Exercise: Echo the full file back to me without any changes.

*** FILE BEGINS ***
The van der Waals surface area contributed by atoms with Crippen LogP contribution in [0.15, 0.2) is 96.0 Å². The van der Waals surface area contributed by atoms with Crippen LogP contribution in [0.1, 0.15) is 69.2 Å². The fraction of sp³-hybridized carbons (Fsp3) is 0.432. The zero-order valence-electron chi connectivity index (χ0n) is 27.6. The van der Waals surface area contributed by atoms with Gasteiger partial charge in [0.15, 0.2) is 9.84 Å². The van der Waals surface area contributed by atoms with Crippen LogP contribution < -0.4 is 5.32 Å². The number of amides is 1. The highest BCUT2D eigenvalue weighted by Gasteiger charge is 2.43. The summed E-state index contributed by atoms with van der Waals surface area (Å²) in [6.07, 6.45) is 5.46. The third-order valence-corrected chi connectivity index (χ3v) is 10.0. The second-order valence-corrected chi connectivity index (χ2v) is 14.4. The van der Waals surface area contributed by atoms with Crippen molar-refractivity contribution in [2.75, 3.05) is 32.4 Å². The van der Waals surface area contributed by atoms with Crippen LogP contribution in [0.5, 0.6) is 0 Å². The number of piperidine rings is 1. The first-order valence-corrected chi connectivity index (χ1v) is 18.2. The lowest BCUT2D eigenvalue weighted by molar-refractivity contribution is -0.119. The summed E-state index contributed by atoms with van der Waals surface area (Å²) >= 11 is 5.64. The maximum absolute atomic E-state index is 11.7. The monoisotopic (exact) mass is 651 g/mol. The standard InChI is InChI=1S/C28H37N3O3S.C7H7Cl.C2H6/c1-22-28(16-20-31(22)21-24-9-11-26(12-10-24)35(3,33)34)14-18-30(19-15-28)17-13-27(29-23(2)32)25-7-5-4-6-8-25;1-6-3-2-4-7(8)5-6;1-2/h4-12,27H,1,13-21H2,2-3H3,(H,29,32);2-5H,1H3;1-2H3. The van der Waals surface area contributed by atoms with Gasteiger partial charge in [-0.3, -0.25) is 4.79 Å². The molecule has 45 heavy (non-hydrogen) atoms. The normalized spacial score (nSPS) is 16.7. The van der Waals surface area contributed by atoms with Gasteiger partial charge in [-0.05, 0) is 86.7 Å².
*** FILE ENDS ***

The van der Waals surface area contributed by atoms with Crippen LogP contribution in [0.15, 0.2) is 96.0 Å². The van der Waals surface area contributed by atoms with Crippen LogP contribution in [0.1, 0.15) is 69.2 Å². The fraction of sp³-hybridized carbons (Fsp3) is 0.432. The zero-order valence-electron chi connectivity index (χ0n) is 27.6. The van der Waals surface area contributed by atoms with Gasteiger partial charge in [0.15, 0.2) is 9.84 Å². The van der Waals surface area contributed by atoms with Crippen LogP contribution < -0.4 is 5.32 Å². The number of amides is 1. The highest BCUT2D eigenvalue weighted by Gasteiger charge is 2.43. The summed E-state index contributed by atoms with van der Waals surface area (Å²) in [6.07, 6.45) is 5.46. The third-order valence-corrected chi connectivity index (χ3v) is 10.0. The second-order valence-corrected chi connectivity index (χ2v) is 14.4. The van der Waals surface area contributed by atoms with Crippen molar-refractivity contribution in [2.75, 3.05) is 32.4 Å². The van der Waals surface area contributed by atoms with Crippen LogP contribution in [0.5, 0.6) is 0 Å². The number of piperidine rings is 1. The first-order valence-corrected chi connectivity index (χ1v) is 18.2. The lowest BCUT2D eigenvalue weighted by molar-refractivity contribution is -0.119. The summed E-state index contributed by atoms with van der Waals surface area (Å²) >= 11 is 5.64. The maximum absolute atomic E-state index is 11.7. The monoisotopic (exact) mass is 651 g/mol. The standard InChI is InChI=1S/C28H37N3O3S.C7H7Cl.C2H6/c1-22-28(16-20-31(22)21-24-9-11-26(12-10-24)35(3,33)34)14-18-30(19-15-28)17-13-27(29-23(2)32)25-7-5-4-6-8-25;1-6-3-2-4-7(8)5-6;1-2/h4-12,27H,1,13-21H2,2-3H3,(H,29,32);2-5H,1H3;1-2H3. The van der Waals surface area contributed by atoms with Gasteiger partial charge in [-0.3, -0.25) is 4.79 Å². The molecule has 45 heavy (non-hydrogen) atoms. The normalized spacial score (nSPS) is 16.7. The van der Waals surface area contributed by atoms with Gasteiger partial charge in [-0.05, 0) is 86.7 Å².